Vascular Plants of North Carolina
Account for Yellow Meadow-beauty - Rhexia lutea   Walter
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Section 6 » Order Myrtales » Family Melastomataceae
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AuthorWalter
DistributionThroughout the southern half of the Coastal Plain, including the Sandhills region. Ranges north to Beaufort, Harnett, Lee, and Moore counties.

This is a Coastal Plain species, ranging from southeastern NC south to central FL and west to eastern TX.
AbundanceInfrequent to locally fairly common (in well-managed pinelands) in the southern coastal counties from Craven and Carteret to the SC border. Rare to uncommon in the Sandhills region and counites away from major Longleaf Pine (Pinus palustris) stands. Despite the range map containing no gaps in counties with collections, this is not as common as one might imagine, and it is by no means a frequently seen species.
HabitatThis is a classic pine savanna species, but it also grows in wetter portions of pine flatwoods, sandhills seeps, wet spots in powerline clearings that mimic a savanna, and other damp ground associated with pines, mostly with Longleaf Pine.
See also Habitat Account for Wet, Sandy, Fire-maintained Herblands
PhenologyBlooms from April to July -- earlier than most others in the genus, and fruits soon after flowering.
IdentificationThis is the only yellow-flowered Rhexia, which would seemingly make it obvious to identify. However, at some distance, one or two Oenothera species can look like it in flower, and if not in bloom, it might be tricky to identify. It is normally a hairy species, with a much-branched stem, growing to 1-1.5' tall. The paired stem leaves are quite variable in shape, but are often narrow, 3-nerved, and mostly oblong, elliptic, to nearly linear, about 2" long and usually 1/4" wide or less. The flowers from the branch tips and upper axils are quite spectacular and are not normally just a medium yellow but are a rich, golden-yellow, with the 4 rounded but irregular petals having a spread flower about 1" across, usually a bit smaller than in many rose-flowered species. This species has a rather short/small capsule, generally smooth and with a quite short neck. Do not try to identify the species when not in bloom, just from the leaves and stem, but the short capsule with a narrow neck might help you identify it. Of course, when seen in bloom, with the bright golden-yellow flowers, no guesswork is needed; Oenothera flowers can be bright yellow, but they have no hypanthium behind the petals, and the leaves are alternate on the stem.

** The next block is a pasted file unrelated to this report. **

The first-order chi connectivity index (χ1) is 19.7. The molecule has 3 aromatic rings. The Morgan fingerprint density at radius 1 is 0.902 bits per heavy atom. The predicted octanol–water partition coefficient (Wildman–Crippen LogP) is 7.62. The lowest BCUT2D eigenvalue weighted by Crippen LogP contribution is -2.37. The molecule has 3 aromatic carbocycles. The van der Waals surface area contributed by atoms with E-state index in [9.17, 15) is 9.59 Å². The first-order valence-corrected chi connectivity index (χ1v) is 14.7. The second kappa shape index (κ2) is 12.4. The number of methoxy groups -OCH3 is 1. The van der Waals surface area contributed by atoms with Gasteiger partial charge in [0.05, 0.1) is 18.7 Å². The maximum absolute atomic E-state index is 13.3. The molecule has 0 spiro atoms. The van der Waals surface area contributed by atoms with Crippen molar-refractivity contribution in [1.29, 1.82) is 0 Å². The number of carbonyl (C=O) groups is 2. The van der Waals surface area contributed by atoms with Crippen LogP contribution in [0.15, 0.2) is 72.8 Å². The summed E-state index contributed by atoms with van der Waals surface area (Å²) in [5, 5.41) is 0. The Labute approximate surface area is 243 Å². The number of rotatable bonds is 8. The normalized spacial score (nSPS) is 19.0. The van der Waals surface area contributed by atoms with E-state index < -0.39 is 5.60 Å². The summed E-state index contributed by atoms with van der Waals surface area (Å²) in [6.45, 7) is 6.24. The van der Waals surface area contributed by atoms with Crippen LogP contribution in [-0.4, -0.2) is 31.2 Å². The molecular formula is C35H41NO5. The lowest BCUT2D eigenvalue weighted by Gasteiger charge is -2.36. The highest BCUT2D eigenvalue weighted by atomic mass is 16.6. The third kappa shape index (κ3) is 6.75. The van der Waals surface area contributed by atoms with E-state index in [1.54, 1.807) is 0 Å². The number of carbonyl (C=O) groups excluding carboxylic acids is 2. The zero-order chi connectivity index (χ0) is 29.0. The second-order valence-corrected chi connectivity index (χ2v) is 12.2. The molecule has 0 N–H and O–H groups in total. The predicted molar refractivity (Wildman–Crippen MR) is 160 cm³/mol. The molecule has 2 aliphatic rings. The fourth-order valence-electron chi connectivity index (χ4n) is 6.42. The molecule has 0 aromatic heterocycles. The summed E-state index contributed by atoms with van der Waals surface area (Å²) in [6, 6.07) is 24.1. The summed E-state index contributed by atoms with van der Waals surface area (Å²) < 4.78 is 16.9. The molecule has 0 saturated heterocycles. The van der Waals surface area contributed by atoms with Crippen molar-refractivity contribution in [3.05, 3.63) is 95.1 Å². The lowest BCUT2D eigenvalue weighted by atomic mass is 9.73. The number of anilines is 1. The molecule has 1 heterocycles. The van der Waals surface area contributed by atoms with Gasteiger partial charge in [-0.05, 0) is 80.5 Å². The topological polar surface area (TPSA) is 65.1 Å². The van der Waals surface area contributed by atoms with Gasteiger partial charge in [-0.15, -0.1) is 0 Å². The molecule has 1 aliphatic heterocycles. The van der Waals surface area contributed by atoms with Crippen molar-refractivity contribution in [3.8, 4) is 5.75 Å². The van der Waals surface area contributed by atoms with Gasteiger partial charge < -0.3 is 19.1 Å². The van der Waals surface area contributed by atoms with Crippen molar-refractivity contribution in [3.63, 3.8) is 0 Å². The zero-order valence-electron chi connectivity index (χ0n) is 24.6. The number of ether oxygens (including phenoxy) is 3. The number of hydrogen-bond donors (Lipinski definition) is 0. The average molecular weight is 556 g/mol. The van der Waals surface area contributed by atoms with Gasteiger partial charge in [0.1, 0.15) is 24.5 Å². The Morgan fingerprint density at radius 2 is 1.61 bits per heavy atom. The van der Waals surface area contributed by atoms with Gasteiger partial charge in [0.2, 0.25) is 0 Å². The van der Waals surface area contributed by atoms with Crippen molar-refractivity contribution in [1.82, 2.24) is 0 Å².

Taxonomic CommentsNone

Other Common Name(s)Golden Meadow-beauty
State RankS4
Global RankG5
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